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The Application Of The Law Of Causation To Morals
Although it may be needless to state here the law of causatio...

How To Worship Buddha
The author of Vimalakirtti-nirdeca-sutra well explains our at...

Zen And Nirvana
The beatitude of Zen is Nirvana, not in the Hinayanistic sens...

Decline Of Zen
The blooming prosperity of Zen was over towards the end of th...

The Four Alternatives And The Five Categories
There are, according to Zen, the four classes of religious an...

Shakya Muni And The Prodigal Son
A great trouble with us is that we do not believe in half the...

The Introduction Of The So-to School Of Zen
[FN#75] This school was started by Tsing-Yuen (Sei-gen)...

The Development Of The Southern And Of The Northern School Of Zen
After the death of the Fifth Patriarch the venerable Shang Si...

The Third Step In The Mental Training
To be the lord of mind is more essential to Enlightenment, wh...

Bodhidharma's Disciples And The Transmission Of The Law[fn#31]
[FN#31] For details, see Chwen Tang Luh and Den Ka Roku, b...

The Ancient Buddhist Pantheon
The ancient Buddhist pantheon was full of deities or Buddhas,...

Zen Is Iconoclastic
For the followers of Bodhidharma, however, this conception of...

The Buddha Of Mercy
Milton says: Virtue may be assailed, but never hurt; Surp...

Wang Yang Ming (o-yo-mei) And A Thief
One evening when Wang was giving a lecture to a number of stu...

Nature Is The Mother Of All Things
Furthermore, man has come into existence out of Nature. He i...

Introduction Of Zen Into China By Bodhidharma
An epoch-making event took place in the Buddhist history of C...

Nature And Her Lesson
Nature offers us nectar and ambrosia every day, and everywher...

The Parable Of A Drunkard
Now the question arises, If all human beings are endowed with...

There Is No Mortal Who Is Purely Moral
By nature man should be either good or bad; or he should be g...

Sutras Used By Zen Masters
Ten Dai failed to explain away the discrepancies and contradi...




Buddha The Universal Life








Zen conceives Buddha as a Being, who moves, stirs, inspires,
enlivens, and vitalizes everything. Accordingly, we may call Him the
Universal Life in the sense that He is the source of all lives in the
universe. This Universal Life, according to Zen, pillars the heaven,
supports the earth, glorifies the sun and moon, gives voice to
thunder, tinges clouds, adorns the pasture with flowers, enriches the
field with harvest, gives animals beauty and strength. Therefore,
Zen declares even a dead clod of earth to be imbued with the divine
life, just as Lowell expresses a similar idea when he says:

Every clod feels a stir of might,
An instinct within it that reaches and towers,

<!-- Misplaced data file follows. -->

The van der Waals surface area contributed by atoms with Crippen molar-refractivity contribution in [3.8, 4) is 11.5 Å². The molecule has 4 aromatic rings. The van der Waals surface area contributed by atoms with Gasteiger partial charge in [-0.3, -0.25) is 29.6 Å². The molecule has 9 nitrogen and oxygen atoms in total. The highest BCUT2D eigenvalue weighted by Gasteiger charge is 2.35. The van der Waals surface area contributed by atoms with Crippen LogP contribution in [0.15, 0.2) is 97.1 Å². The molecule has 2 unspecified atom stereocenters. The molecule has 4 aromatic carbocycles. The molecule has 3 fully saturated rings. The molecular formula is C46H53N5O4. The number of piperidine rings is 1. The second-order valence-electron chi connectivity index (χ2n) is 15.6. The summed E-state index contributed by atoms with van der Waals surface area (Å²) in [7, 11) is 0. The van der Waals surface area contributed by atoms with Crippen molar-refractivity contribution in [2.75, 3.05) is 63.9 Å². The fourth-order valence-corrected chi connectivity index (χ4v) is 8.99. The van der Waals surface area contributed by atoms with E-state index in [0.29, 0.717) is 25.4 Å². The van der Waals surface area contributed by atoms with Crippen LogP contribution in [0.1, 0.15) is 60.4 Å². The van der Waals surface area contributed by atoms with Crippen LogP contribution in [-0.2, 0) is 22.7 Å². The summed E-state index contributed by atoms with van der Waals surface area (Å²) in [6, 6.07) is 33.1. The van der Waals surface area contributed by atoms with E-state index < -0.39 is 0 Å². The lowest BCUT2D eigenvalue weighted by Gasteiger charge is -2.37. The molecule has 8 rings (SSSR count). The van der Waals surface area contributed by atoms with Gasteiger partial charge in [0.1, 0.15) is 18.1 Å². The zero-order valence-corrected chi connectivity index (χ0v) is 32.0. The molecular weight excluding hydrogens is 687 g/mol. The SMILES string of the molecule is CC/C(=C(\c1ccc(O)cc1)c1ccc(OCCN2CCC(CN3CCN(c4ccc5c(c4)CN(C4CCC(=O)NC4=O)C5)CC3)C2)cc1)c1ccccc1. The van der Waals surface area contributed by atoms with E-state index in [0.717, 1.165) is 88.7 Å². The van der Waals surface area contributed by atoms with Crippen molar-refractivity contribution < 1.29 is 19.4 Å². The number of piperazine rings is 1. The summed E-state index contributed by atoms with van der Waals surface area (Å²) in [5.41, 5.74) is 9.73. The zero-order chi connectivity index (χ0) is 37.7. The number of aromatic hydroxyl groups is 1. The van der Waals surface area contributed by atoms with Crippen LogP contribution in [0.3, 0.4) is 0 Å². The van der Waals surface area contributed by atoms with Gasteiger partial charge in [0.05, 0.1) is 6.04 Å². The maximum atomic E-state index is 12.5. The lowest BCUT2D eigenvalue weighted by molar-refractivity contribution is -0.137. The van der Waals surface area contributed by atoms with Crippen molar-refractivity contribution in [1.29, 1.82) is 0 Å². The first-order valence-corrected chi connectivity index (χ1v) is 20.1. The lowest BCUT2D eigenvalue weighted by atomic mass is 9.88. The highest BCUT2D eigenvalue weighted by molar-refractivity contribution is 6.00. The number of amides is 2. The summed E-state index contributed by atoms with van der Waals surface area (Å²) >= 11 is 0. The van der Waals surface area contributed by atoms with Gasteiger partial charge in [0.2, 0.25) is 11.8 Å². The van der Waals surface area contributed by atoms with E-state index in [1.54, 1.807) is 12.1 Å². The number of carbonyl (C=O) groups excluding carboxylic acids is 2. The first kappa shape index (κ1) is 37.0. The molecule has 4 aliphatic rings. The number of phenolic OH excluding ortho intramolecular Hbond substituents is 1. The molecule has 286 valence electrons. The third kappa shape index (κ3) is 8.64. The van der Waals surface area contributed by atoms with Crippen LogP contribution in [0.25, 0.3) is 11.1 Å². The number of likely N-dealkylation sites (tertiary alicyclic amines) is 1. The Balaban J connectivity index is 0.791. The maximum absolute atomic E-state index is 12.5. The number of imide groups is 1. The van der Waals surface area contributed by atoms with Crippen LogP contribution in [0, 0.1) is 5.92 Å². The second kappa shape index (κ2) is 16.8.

And groping blindly above it for light,
Climbs to a soul in grass and flowers.

One of our contemporary Zenists wittily observed that 'vegetables are
the children of earth, that animals which feed on vegetables are the
grand-children of earth, and that men who subsist on animals are the
great-grand-children of earth.' If there be no life in earth, how
could life come out of it? If there be no life, the same as the
animal's life in the vegetables, how could animals sustain their
lives feeding on vegetables? If there be no life similar to ours in
animals, how could we sustain our life by subsisting on them? The
poet must be in the right, not only in his esthetic, but in his
scientific point of view, in saying-

I must
Confess that I am only dust.
But once a rose within me grew;
Its rootlets shot, its flowerets flew;
And all rose's sweetness rolled
Throughout the texture of my mould;
And so it is that I impart
Perfume to them, whoever thou art.

As we men live and act, so do our arteries; so does blood; so do
corpuscles. As cells and protoplasm live and act, so do elements,
molecules, and atoms. As elements and atoms live and act, so do
clouds; so does the earth; so does the ocean, the Milky Way, and the
Solar System. What is this life which pervades the grandest as well
as the minutest works of Nature, and which may fitly be said 'greater
than the greatest and smaller than the smallest?' It cannot be
defined. It cannot be subjected to exact analysis. But it is
directly experienced and recognized within us, just as the beauty of
the rose is to be perceived and enjoyed, but not reduced to exact
analysis. At any rate, it is something stirring, moving, acting and
reacting continually. This something which can be experienced and
felt and enjoyed directly by every one of us. This life of living
principle in the microcosmos is identical with that of the
macrocosmos, and the Universal Life of the macrocosmos is the common
source of all lives. Therefore, the Mahaparinirvana-sutra says:

Tathagata (another name for Buddha) gives life to all beings, just
as the lake Anavatapta gives rise to the four great rivers.
Tathagata, says the same sutra, divides his own body into
innumerable bodies, and also restores an infinite number of bodies to
one body. Now be becomes cities, villages, houses, mountains,
rivers, and trees; now he has a large body; now he has a small body;
now he becomes men, women, boys, and girls.






Next: Life And Change

Previous: Buddha Is Unnamable



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